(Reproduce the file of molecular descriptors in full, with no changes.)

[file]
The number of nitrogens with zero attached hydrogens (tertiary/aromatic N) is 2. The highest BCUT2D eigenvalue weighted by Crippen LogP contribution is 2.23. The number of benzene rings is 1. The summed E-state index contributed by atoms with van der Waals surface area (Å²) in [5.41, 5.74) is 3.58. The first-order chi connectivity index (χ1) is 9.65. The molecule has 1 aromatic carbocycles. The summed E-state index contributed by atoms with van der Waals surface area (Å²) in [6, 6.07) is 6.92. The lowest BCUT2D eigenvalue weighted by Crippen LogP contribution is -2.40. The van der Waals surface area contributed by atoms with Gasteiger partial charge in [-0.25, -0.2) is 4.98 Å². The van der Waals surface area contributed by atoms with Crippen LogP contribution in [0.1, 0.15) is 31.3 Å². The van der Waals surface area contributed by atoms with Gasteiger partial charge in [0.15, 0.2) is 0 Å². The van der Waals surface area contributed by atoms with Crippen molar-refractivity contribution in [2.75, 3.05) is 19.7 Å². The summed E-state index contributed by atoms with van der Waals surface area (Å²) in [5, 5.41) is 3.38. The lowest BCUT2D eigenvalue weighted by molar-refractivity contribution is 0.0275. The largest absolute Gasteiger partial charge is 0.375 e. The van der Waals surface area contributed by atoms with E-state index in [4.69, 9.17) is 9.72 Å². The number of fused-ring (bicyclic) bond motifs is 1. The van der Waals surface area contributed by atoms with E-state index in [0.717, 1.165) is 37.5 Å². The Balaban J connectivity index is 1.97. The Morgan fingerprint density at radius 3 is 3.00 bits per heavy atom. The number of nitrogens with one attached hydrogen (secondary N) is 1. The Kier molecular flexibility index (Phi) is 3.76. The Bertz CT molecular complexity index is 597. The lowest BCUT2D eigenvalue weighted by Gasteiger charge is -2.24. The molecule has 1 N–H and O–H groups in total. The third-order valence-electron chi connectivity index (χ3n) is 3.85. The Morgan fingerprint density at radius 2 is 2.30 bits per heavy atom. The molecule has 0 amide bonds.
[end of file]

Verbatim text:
The number of nitrogens with zero attached hydrogens (tertiary/aromatic N) is 2. The highest BCUT2D eigenvalue weighted by Crippen LogP contribution is 2.23. The number of benzene rings is 1. The summed E-state index contributed by atoms with van der Waals surface area (Å²) in [5.41, 5.74) is 3.58. The first-order chi connectivity index (χ1) is 9.65. The molecule has 1 aromatic carbocycles. The summed E-state index contributed by atoms with van der Waals surface area (Å²) in [6, 6.07) is 6.92. The lowest BCUT2D eigenvalue weighted by Crippen LogP contribution is -2.40. The van der Waals surface area contributed by atoms with Gasteiger partial charge in [-0.25, -0.2) is 4.98 Å². The van der Waals surface area contributed by atoms with Crippen LogP contribution in [0.1, 0.15) is 31.3 Å². The van der Waals surface area contributed by atoms with Gasteiger partial charge in [0.15, 0.2) is 0 Å². The van der Waals surface area contributed by atoms with Crippen molar-refractivity contribution in [2.75, 3.05) is 19.7 Å². The summed E-state index contributed by atoms with van der Waals surface area (Å²) in [5, 5.41) is 3.38. The lowest BCUT2D eigenvalue weighted by molar-refractivity contribution is 0.0275. The largest absolute Gasteiger partial charge is 0.375 e. The van der Waals surface area contributed by atoms with E-state index in [4.69, 9.17) is 9.72 Å². The number of fused-ring (bicyclic) bond motifs is 1. The van der Waals surface area contributed by atoms with E-state index in [0.717, 1.165) is 37.5 Å². The Balaban J connectivity index is 1.97. The Morgan fingerprint density at radius 3 is 3.00 bits per heavy atom. The number of nitrogens with one attached hydrogen (secondary N) is 1. The Kier molecular flexibility index (Phi) is 3.76. The Bertz CT molecular complexity index is 597. The lowest BCUT2D eigenvalue weighted by Gasteiger charge is -2.24. The molecule has 1 N–H and O–H groups in total. The third-order valence-electron chi connectivity index (χ3n) is 3.85. The Morgan fingerprint density at radius 2 is 2.30 bits per heavy atom. The molecule has 0 amide bonds.